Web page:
Backing up the data on your PCs

Getting started with Backblaze

Getting Backblaze up and running is easy, and is actually easier than CrashPlan was.  There are fewer options, so you really do just install it, and let it get on with it (its one mode is “upload all of my data”).

All you need to do is:

  1. Visit the Backblaze website, type in your email address, and choose a password.
    As Backblaze manages your data restore (ie, getting things back from your backup) via their website, your password is important: first you don’t want to forget it, but second, you need to be sure nobody else knows it – else they could restore your copies of your data! You can use this page to make up a new password.
  2. Click the Start your backup button.
    You’ll be given a special installer program to download and run: it’s connected directly to your account.  You just need to run it on each PC that you’d like to back up.
  3. If you get an error message when you run the install program just right click on the installer program and select Run as administrator
  4. The install program will show your email address after a few seconds, so you just press Install Now

  5. The next step could take 5-10 minutes, depending on the amount of data that you have, but you’ll see an initial estimate of how much stuff Backblaze has found to backup.  It doesn’t matter how much it finds: it won’t cost any more to backup loads of data – and it’ll backup all of your data.
  6. The regular Backblaze program window is nice and simple.  It doesn’t need to show very much: only how much data you’ve got that needs backing up, and how much of it is done.  If everything is done, when was it last updated?Once you’ve got to this screen, you’re basically finished.  Just leave it for a few days and see how far through the upload it has got.  From that, you’ll be able to work out how long the complete upload will take.
  7. After the initial backup is done, the Backblaze window looks more like this – with a simple report telling you when the backup was last updated:

    Whenever you save a new file or change an existing one, Backblaze backs it up straight away.  You’d be able to restore any earlier version of any file from the last 30 days at any time – and from any PC.

Getting help to install or check Backblaze is installed

You can probably install Backblaze yourself with the simple steps above, but if you’d like help to do it and check that it’s working, I am of course happy to give you a hand. Give me a call on 020 3411 4445 and we’ll take a look. I don’t need to visit you, and can help via remote control.

Removing CrashPlan from your computer

There’s no harm in having both CrashPlan AND Backblaze installed on your PC.  In its free guise, CrashPlan only runs once per day anyway (Backblaze runs, and backs up, all the time).

If your initial Backblaze data upload takes 2-3 weeks, you definitely want to keep CrashPlan running during that time so that you have at least one complete backup.

Once Backblaze has been running for a while and has finished its backup, you can uninstall CrashPlan.  Let me know when you do that if you have been backing up to my PC, and I will delete the encrypted archive of data held on the drive on my PC.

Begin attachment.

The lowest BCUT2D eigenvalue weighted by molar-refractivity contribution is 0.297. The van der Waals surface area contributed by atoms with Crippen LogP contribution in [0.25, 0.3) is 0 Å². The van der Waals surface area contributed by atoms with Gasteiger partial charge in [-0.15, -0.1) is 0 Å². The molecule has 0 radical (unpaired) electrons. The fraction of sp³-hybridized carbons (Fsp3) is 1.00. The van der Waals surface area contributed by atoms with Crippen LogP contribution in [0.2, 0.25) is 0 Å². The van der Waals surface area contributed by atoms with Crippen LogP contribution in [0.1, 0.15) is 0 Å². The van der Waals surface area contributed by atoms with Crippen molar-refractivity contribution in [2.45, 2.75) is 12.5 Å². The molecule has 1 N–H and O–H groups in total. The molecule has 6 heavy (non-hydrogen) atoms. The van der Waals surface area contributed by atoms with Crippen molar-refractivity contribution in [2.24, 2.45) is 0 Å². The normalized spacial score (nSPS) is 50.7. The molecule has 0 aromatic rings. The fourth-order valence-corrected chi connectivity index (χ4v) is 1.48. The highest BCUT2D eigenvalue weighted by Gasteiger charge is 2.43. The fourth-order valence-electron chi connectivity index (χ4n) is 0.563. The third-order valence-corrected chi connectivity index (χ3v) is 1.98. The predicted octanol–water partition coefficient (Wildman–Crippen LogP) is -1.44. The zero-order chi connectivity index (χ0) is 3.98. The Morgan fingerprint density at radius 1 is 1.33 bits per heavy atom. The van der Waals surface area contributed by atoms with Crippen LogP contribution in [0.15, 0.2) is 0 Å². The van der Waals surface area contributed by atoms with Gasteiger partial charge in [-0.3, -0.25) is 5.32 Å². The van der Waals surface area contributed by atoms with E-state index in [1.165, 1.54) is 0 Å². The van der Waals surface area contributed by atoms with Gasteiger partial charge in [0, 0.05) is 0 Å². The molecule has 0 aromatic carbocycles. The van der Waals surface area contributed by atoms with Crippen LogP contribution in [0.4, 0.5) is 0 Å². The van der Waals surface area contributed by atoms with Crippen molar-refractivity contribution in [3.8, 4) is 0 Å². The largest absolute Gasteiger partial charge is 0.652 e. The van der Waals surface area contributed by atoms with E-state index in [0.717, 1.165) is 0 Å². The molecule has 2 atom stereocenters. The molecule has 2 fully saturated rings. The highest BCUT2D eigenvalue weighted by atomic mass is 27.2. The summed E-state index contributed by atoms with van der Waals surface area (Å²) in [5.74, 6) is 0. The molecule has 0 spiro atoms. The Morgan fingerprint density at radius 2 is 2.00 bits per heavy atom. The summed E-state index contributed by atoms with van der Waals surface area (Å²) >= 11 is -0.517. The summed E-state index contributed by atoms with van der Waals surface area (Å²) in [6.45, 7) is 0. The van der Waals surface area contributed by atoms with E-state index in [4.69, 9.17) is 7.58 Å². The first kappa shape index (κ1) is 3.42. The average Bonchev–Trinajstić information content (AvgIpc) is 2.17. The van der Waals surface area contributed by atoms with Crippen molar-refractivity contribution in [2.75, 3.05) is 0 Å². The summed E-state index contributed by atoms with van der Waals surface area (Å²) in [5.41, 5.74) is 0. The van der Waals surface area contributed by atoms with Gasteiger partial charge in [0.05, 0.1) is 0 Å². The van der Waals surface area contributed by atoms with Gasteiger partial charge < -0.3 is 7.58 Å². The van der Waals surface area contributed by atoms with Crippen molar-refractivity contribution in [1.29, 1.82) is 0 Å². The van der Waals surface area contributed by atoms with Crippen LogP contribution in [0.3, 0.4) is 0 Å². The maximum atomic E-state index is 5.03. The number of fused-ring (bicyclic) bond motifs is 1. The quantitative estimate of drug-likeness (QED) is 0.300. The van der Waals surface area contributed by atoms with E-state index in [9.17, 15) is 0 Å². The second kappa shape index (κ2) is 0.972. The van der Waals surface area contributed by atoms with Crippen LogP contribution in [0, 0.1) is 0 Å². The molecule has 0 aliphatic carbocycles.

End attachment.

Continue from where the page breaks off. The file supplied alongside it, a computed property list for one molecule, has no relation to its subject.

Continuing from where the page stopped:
If you don’t do anything with CrashPlan, it’ll stop working (but the program will keep running on your PC) in October when Code42 turn off their CrashPlan Home service.

Happy Backblaze user

I have been using Backblaze since just before Christmas, and have been using it exclusively for the offsite backup of the PCs in my office for the last few months.  I have tried restoring files and have kept an eye on the backup status in that time – I have been very happy with it.  I’m confident enough in it to recommend it for CrashPlan refugees.

Local backups as well – not instead

I have been making and taking local backups too – in other words, I have been making backups on external hard drives on my PCs.  That’s very much a manual process, even when the backups run automatically, because the drives need to be changed over.  You might use a similar process as well as Backblaze, but I really recommend against doing it instead because you’ll forget to change discs over, or something won’t work, and you’ll end up unprotected.  I’ve seen too many people lose data, having thought that they were taking a backup. It’s something that is very easy to do badly, and quite difficult to do properly.

Ready to install it?

You can follow the steps above (the first set of numbered points, above: the text with all the screenshots) if you’d like to install it yourself.  If you prefer me to handle the installation and make sure that it’s running OK, you can call me on 020 3411 4445 and I will take care of it.

The installer says that it’ll work on a 14-day trial, but once the program actually installs, that will update to a 30-day trial.  You’ll get a couple of emails from Backblaze themselves after you install and they’ll prompt toy to log in and give some payment details so that you can convert from the free trial to the paid-for subscription.  The subscription is $5 per PC per month, or $50 per PC per year.  Especially with foreign currency transaction charges every time, it’s much cheaper to do it annually – after 20% VAT is added, you’ll be paying £40-45 per PC.